Britain's prime minister Theresa May has laid out her plans for immigration to the UK after Brexit. The under fire leader of the Conservative party has been under significant pressure of late, and this policy announcement has come as a way to answer some of her detractors. The former home secretary has been tough on immigration in her previous guise, and this position has clearly not softened during her premiership. As home secretary, Theresa May was responsible for the so-called hostile environment - a tactic that was designed to encourage immigrants to return to their country of origin.
The new policy clears up Britain's position on freedom of movement and immigration from EU member states after March 2019 - there will be no special arrangement for their citizens and they will be required to go through the existing immigration framework to enter the UK to live and work. This is a major blow for EU citizens who may be planning on joining loved ones already living in the UK. It also a blow to employers who use freedom of movement laws to bring in workers from EU member states. This policy, according to the government, has been designed specifically to deal with the migration of low skilled workers to the UK, who they claim make up a vast proportion.
In an interview with BBCs Today programme, Mrs May insisted: Immigration rules are not part of our discussions with the EU. But she did go on to insist that trade talks with the EU would involve negotiations about future mobility for EU citizens.
The question of business travel, of tourism will be part of negotiations. We've put forward a proposal which is based on a reciprocal arrangement. We're looking to negotiate movement of people for those purposes. The policy is good news for Brexiteers who campaigned that immigration was damaging the prospects of indigenous workers. While the news may be good for Brexiteers, it isn't quite so good for EU citizens currently in the UK and the many British citizens who live abroad. It is estimated that there are around 1.8 million britons living in the EU and that rises to over 2.2 million if you include those who live there only part of the year. For those citizens, there is a tense time ahead as governments decide what they will do once a Brexit deal is finalised.
It seems that whatever happens, the next few months are going to be tense. Britain's bullish position will not help to smooth relationships in the coming months - indeed from the outset, Britain has not helped itself at all. The constant sniping across European media outlets has only made negotiations harder and recent changes in other EU countries may not help either. The rise of The Five Star movement in Italy and the strengthening of the far-right in Germany means that Europe has rarely been so divided. The EU project has helped to keep these disparate countries together, but recent changes such as Brexit and the migrant crisis means that countries have become ever more insular. It is this nature that has caused the rifts that threaten the future of the union. It is for this reason that Brexit needs to be handled well - other countries, such as Italy, may also be looking to exit the union. An acrimonious break up between Britain and the EU may have a very strong knock-on effect.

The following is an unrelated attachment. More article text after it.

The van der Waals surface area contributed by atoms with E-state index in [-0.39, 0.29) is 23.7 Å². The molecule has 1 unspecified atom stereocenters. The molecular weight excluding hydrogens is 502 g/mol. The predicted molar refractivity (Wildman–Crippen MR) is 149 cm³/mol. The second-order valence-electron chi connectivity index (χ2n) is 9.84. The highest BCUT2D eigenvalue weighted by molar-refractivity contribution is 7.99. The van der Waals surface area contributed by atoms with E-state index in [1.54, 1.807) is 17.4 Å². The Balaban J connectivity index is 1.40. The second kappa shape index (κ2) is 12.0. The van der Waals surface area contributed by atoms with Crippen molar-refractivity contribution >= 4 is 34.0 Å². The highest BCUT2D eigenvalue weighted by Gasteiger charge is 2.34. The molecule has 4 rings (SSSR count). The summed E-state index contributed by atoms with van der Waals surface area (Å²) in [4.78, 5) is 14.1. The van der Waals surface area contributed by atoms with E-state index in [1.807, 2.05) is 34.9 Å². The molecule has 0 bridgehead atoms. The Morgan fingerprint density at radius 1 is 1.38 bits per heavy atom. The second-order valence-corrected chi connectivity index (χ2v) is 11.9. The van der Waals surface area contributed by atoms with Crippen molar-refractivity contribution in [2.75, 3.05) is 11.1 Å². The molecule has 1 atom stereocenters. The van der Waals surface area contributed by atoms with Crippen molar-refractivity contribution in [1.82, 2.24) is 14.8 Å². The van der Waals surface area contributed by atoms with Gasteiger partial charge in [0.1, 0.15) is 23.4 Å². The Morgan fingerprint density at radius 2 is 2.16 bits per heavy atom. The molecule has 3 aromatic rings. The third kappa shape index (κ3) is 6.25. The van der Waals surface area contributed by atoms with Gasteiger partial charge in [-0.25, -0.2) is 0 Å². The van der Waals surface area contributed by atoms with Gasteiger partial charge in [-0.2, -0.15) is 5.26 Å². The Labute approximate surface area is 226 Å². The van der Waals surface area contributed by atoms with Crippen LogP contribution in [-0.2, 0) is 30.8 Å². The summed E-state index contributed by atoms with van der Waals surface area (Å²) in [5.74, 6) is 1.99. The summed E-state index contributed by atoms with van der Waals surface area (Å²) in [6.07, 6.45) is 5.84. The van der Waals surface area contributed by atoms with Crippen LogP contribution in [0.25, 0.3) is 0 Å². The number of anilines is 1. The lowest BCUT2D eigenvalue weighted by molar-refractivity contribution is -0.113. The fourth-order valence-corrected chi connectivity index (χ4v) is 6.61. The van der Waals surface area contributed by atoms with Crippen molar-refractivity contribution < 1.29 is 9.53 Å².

It is unclear at this stage whether a drop in EU migration to the UK will be a good thing. In many ways the UK profits and potentially suffers due to the global nature of the English language. The language is by far the most studied outside of the UK and it is seen as the global language of business. Many of the world's leading economies speak English as either a native language or a strong second one. The simple reason that so many EU migrants head toward the UK is simple: its the only EU member state with English as a first language. Many on the far-right of british politics will insist that it is for other reasons such as welfare benefits. But the simple truth is that Britain pays welfare benefits that are similar to many other EU member states, but has a significantly higher cost of living. If welfare benefits were the reason, there would be better countries to move to.
Many in the UK are concerned about the direction that Brexit will take the country. Many are also convinced that Brexit was sold on a bed of lies. Whatever the truth, the British people need to make their own mind up. One option on the table is another referendum. Clearly Brexiteers do not want this, but there is a growing taste for it. As political leaders battle it out in Belgium, many british citizens are concerned about what happens to the country in the future. A second referendum gives them the option to make that choice. There is growing support for The Peoples Vote - a lobbying group that is pushing for a referendum for citizens to choose whether to accept the Brexit deal that ends up on the table or to remain in the union. The campaign has been well funded and is backed by some famous faces. Whether or not this happens is unclear, but as Brexit rapidly approaches, there are many in the UK who want a right to help to decide the future of their country, before its too late.
If you are worried about your future in the UK then please get in touch. Our immigration solicitors can help EU citizens to secure their future in the UK. We can also offer practical advice on how to maintain eligibility, and to potentially bring family members to the UK. So if you need help or advice with an immigration query, get in touch today and we'll be happy to help.
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